Quantum computing is coming for your encryption, it’s a matter of when

IBM Research scientist Jerry Chow conducts a quantum computing experiment at IBM's Thomas J. Watson Research Center in Yorktown Heights, New York. (IBM)


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Everyone knows the age of quantum computing is coming, but no one knows exactly when.

When it does, even the most secure encryption on the planet likely will be shattered. The security and policy implications of that coming revolution were the topic for a panel of academic, commercial and government stakeholders gathered Tuesday at The Hudson Institute as part of Washington, D.C., CyberWeek.

Because experts speculate modern computing is quickly pushing against the physical limits of traditional hardware, countries are beginning to spend more on research in developing quantum computing and communications.

“We’re getting down to the quantum limits [of microchips],” said Warren Miller, professor of physics at Florida Atlantic University. “This signals the need that you can’t do business as usual anymore. And if you can control the understanding of information and communication and secure it, this is where future national security relies on that.”

Because quantum computing is based on encoding data into the superposition of states and creating quantum bits, or qubits, rather than the ones and zeros in the binary digits of electronic computers, quantum computers would be able to crack the large-number Rivest–Shamir–Adleman cryptography currently in wide use.

“So you can think of cryptography as a machine that takes in the belief of the difficulty of this problem and turns it into security, turns it into trust,” said Aaron VanDevender, chief scientist and principal at the Founder’s Fund.

“But is something comes along that were to dispel that belief, then the whole edifice of public key cryptography would crumble. The math would still work, all of our computers would still be performing those calculations, but all of the tangible benefits that we derive from it would suddenly evaporate.”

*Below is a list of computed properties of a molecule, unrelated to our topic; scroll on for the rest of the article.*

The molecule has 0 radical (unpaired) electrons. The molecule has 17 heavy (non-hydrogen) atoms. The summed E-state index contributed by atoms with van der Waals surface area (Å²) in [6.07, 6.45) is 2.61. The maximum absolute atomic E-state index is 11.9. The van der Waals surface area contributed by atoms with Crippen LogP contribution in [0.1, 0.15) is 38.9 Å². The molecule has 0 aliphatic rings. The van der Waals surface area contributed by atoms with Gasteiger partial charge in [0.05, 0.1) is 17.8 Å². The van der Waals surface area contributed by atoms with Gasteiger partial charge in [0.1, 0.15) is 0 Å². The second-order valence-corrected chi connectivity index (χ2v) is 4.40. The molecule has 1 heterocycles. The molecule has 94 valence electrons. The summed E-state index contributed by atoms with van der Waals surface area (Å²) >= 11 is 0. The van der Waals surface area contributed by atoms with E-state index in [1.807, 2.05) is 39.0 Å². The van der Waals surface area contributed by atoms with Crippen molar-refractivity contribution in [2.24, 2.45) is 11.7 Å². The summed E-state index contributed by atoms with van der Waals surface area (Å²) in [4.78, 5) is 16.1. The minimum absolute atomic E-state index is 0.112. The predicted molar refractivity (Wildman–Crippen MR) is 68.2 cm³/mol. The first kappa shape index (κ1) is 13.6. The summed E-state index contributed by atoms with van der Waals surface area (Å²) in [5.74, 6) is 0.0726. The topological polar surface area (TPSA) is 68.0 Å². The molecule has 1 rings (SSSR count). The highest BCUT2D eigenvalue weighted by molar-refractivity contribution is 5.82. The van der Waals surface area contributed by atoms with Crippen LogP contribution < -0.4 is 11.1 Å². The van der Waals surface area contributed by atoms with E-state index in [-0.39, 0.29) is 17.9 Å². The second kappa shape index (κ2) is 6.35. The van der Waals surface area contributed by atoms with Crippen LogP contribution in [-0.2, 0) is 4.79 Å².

‘It’s all over the world’

While the U.S. remains one of the global leaders in quantum computing research, other nations are making the push. The symposium’s speakers repeatedly pointed to China’s Sept. 11 announcement that it was building a $10 billion quantum applications research facility as a sign of the importance of developing a strategic edge in the field.

“The race is on,” said Scott Totzke, CEO of the ISARA Corporation. “And the investment is going on globally. It’s not something where we just see this is the United States and Russia and China. It’s all over the world and we are seeing billions of dollars being invested.”

The commercial sector has also gotten engaged, with cloud service providers like Google, IBM, and Microsoft making large investments in quantum hardware.

“Quantum computing will manifest in the cloud,” said Michael Brett, CEO of QxBranch. “We’re already a mixed-hardware environment in the cloud. What we are seeing is each cloud service provider is providing specialist hardware for particular problems.”

But while innovation is on the move in several pockets of the commercial and public sectors, the national security imperative of developing quantum computing is compounded by the advancements of other nations.

“I think America needs to be prepared for the, how can I say this, countries starting with ‘C’ and with ‘R’,” said Sean Kwak, SK Telecom’s Quantum Technology Lab leader. “We have to be prepared for their quantum computer threat.”

A National Initiative

To move the football on quantum computing advancement, Arthur Herman thinks the U.S. needs to tie the innovation of the commercial and academic arenas with the research and support of the government in a reimagining the Manhattan Project model of World War II.

“This has to be a way in which this becomes movement that takes place not in just certain discrete areas that are going to be affected by quantum technology, but really starts to shape a generation who are prepared to take quantum technologies to the next level and push it forward where it needs to be,” said Herman, a senior fellow at the Hudson Institute.

That includes collaborating with traditional intelligence allies like the United Kingdom, Australia, Canada and New Zealand as well as others.

Ultimately, Herman said, this collaboration must move forward to protect the security and trust of our society.

“These systems rest on a belief and trust that the systems installed now will work and are resistant to attack and are resistant to collapse,” he said. “What we’ve seen is that the classic cryptography systems, the ones based on public key cryptography, are doomed. That process then is what comes next?”


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